Maybe they ought to rename this year’s Black Friday, calling it Feel-Good Friday.
Expectations are for the biggest-selling Black Friday ever when it launches later this week. It's the starting-gun for the holiday shopping season, and some forecasts say Christmas retail sales could grow at double the rate of a year ago.
All told, retailers will haul in upwards of $7.5 billion on Black Friday alone this year, up more than 20% from 2018, says Adobe Analytics. That is a robust jump on top of a multibillion-dollar number, and it is just the start. The entire holiday shopping season is expected to exceed $1 trillion in sales for the first time ever.
The National Retail Federation expects holiday season sales for November and December to rise as much as 4.2% — roughly double the rate of growth in Christmas 2018 — to some $730 billion. That also would mark a healthier clip than the 3.7% average growth for the past five Christmas seasons, NRF says.
Elsewhere, Deloitte, the consulting firm, sees holiday sales up 4.5% to 5%.
Kiplinger, an economic forecaster, is even more optimistic, projecting 5.4% sales growth compared with a year ago, including a 21% jump online and a 2.4% rise in stores. eMarketer predicts sales growth of 3.8%, the bottom of the growth range predicted by the NRF.
In a word . . . Yippee.
Here’s why you should celebrate that news: Consumers make up almost 70% of the U.S. economy, and Christmas shopping is a great pulse point for how they are feeling.
Christmas sales bring in upwards of 20% of all retail sales for the entire year.
The upbeat forecasts underscore an odd truth: While millions upon millions of Americans (Trump haters) feel miserable that the Orange Bad Man has ruined their lives, when it comes time to buy Christmas gifts for the people we love, we can cast aside the bitterness and umbrage and shop for the steepest discounts. And Black Friday is the best time of all to do that.
Then again, Black Friday isn’t just Black Friday anymore.
The Friday after Thanksgiving, which got its nickname for being the first day of the year when retailers finally make it into the black, has turned into a week-long frenzy of price-cutting and great deals. On the Tuesday and Wednesday before Thanksgiving, online digital revenue will grow 19% from a year ago, Salesforce.com predicts, saying, "Shoppers are no longer waiting for Black Friday or Cyber Monday to kick off the shopping season."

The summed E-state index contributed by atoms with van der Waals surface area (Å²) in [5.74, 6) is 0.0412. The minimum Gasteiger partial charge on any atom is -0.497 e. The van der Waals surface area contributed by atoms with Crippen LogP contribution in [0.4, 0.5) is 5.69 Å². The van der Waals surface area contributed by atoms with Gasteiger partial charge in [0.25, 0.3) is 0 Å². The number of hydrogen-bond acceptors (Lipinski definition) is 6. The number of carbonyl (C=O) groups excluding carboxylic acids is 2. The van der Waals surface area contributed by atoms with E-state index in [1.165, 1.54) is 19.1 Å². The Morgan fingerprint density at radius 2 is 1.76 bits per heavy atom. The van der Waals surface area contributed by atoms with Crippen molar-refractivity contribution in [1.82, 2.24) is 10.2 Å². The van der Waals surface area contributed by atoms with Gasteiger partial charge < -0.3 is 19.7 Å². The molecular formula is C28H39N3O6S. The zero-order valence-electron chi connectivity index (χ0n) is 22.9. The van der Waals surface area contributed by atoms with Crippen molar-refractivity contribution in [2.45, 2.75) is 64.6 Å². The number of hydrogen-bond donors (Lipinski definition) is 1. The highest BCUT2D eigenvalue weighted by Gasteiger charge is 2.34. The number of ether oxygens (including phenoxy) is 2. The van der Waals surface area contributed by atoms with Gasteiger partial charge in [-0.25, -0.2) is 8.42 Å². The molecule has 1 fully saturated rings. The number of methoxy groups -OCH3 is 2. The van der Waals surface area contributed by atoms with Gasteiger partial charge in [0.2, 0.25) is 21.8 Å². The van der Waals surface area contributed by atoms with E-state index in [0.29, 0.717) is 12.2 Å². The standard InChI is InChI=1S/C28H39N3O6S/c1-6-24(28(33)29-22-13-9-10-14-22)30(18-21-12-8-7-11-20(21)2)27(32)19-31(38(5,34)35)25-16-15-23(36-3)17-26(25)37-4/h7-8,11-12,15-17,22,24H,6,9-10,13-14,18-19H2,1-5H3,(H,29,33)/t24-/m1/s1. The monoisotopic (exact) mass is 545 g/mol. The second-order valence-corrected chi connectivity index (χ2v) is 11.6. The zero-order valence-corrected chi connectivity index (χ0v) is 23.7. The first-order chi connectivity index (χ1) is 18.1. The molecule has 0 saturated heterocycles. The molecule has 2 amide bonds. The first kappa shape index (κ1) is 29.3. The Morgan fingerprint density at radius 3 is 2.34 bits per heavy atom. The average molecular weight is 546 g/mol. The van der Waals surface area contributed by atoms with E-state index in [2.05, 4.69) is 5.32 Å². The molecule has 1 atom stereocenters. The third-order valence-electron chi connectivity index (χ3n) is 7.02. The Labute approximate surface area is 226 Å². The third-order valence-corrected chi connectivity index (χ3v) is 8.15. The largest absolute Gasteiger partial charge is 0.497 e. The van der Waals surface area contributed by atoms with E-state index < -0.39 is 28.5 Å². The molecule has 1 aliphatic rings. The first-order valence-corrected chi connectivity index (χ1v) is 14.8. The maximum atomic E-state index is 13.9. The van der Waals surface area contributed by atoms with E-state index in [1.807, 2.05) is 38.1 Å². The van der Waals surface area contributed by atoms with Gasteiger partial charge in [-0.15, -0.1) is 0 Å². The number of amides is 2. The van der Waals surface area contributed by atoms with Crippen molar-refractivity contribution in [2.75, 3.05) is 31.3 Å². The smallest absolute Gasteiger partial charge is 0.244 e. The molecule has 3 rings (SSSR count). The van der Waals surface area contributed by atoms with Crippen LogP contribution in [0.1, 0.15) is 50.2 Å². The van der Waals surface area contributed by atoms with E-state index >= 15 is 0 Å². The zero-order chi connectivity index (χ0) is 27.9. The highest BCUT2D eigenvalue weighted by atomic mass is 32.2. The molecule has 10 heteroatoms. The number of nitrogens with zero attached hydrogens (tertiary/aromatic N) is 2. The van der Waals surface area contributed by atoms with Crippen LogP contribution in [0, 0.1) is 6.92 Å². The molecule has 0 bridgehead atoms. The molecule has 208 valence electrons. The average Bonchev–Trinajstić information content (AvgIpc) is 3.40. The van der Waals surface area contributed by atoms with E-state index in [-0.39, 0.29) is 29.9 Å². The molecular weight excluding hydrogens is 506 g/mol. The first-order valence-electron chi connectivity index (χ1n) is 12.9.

On Amazon, with roughly half of all online sales, a "Black Friday Countdown" shills hundreds of price-cut products, including a 50-inch Toshiba 4K HDTV for only $269.99, a 29% discount. No one bothers to wait anymore for the online world’s Cyber Monday. Walmart, the second-largest online retailer after Amazon.com, already is advertising
"pre-Black Friday"discounts online: buy an HP 14 laptop for $399, marked down 33%.
That is good news for shoppers, and also it is good news for investors in retail stocks. Amazon, Walmart, and Best Buy are key Black Friday players, and lately retail stars Target, Nordstrom, and Lululemon have been worth watching. All could benefit from this blessed season of buying and giving.
Retail stocks, in fact, perform better than every other sector in the S&P 500 index for the two weeks encompassing Black Friday (before and after). In the decade to 2017, S&P retail stocks posted a 66% better return than that of the S&P 500 over all, in that two-week period (up 5% vs. 3% for the broader market). And these retailers’ stocks never went down in value in that two-week blitz during the entire ten-year span, according to Investopedia.
Last year, 165 million people shopped online or in stores in the five days from Thanksgiving Day through Cyber Monday, spending more than $300 apiece, says the National Retail Federation. Nearly 80% of people did at least some of their shopping online, and 25% did all of their holiday shopping online.
The online component will be even more important this Christmas season, if only for reasons of panic and convenience. Few people may realize it, but this year’s holiday shopping season spans just 26 days from Thanksgiving to Christmas. That is six days fewer than last year “and the smallest number of days possible between the two holidays,” NRF says.
In fact, 40% of the consumers surveyed by the NRF said they planned to begin holiday shopping in October or earlier this year. Another 43% cited November, and 15% — the procrastinators — said they will wait until early December. A slender 3% of the group —the crazy ones — said they will wait until just days before Christmas to do their shopping.
Someone should tell them they ought to get control of their lives and wake the heck up.
Which reminds me: I better get cracking, and start shopping!
Dennis Kneale is a writer and media strategist in New York. Previously he was an anchor at CNBC and at Fox Business Network, after serving as a senior editor at The Wall Street Journal and managing editor of Forbes. He helped write “Wealth Mismanagement: A Wall Street Insider on the Dirty Secrets of Financial Advisers and How to Protect Your Portfolio,” by Ed Butowsky, published in August 2019 by Post Hill Press. To read more of his reports — Click Here Now.
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